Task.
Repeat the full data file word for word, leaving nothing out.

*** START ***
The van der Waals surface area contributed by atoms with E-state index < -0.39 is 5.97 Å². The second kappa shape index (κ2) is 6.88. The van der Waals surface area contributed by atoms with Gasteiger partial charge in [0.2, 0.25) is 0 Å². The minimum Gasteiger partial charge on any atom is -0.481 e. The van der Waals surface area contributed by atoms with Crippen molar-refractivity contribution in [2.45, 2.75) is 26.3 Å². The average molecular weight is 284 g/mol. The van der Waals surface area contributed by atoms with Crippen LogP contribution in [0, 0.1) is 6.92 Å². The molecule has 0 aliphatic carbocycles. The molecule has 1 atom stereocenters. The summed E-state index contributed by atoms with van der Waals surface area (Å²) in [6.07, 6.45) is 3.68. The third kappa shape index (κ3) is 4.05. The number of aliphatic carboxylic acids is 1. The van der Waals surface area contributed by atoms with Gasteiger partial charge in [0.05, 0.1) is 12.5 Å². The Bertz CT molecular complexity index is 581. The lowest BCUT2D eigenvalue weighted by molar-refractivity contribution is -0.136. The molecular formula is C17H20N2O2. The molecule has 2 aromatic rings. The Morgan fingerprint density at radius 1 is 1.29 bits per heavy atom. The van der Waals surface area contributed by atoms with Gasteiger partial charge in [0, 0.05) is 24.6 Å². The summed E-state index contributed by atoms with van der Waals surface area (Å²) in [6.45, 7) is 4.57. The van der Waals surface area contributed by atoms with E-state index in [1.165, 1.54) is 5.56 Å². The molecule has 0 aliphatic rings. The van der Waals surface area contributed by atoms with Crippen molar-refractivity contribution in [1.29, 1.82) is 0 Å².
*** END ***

The van der Waals surface area contributed by atoms with E-state index < -0.39 is 5.97 Å². The second kappa shape index (κ2) is 6.88. The van der Waals surface area contributed by atoms with Gasteiger partial charge in [0.2, 0.25) is 0 Å². The minimum Gasteiger partial charge on any atom is -0.481 e. The van der Waals surface area contributed by atoms with Crippen molar-refractivity contribution in [2.45, 2.75) is 26.3 Å². The average molecular weight is 284 g/mol. The van der Waals surface area contributed by atoms with Crippen LogP contribution in [0, 0.1) is 6.92 Å². The molecule has 0 aliphatic carbocycles. The molecule has 1 atom stereocenters. The summed E-state index contributed by atoms with van der Waals surface area (Å²) in [6.07, 6.45) is 3.68. The third kappa shape index (κ3) is 4.05. The number of aliphatic carboxylic acids is 1. The van der Waals surface area contributed by atoms with Gasteiger partial charge in [0.05, 0.1) is 12.5 Å². The Bertz CT molecular complexity index is 581. The lowest BCUT2D eigenvalue weighted by molar-refractivity contribution is -0.136. The molecular formula is C17H20N2O2. The molecule has 2 aromatic rings. The Morgan fingerprint density at radius 1 is 1.29 bits per heavy atom. The van der Waals surface area contributed by atoms with Gasteiger partial charge in [0, 0.05) is 24.6 Å². The summed E-state index contributed by atoms with van der Waals surface area (Å²) in [6.45, 7) is 4.57. The van der Waals surface area contributed by atoms with E-state index in [1.165, 1.54) is 5.56 Å². The molecule has 0 aliphatic rings. The van der Waals surface area contributed by atoms with Crippen molar-refractivity contribution in [1.29, 1.82) is 0 Å².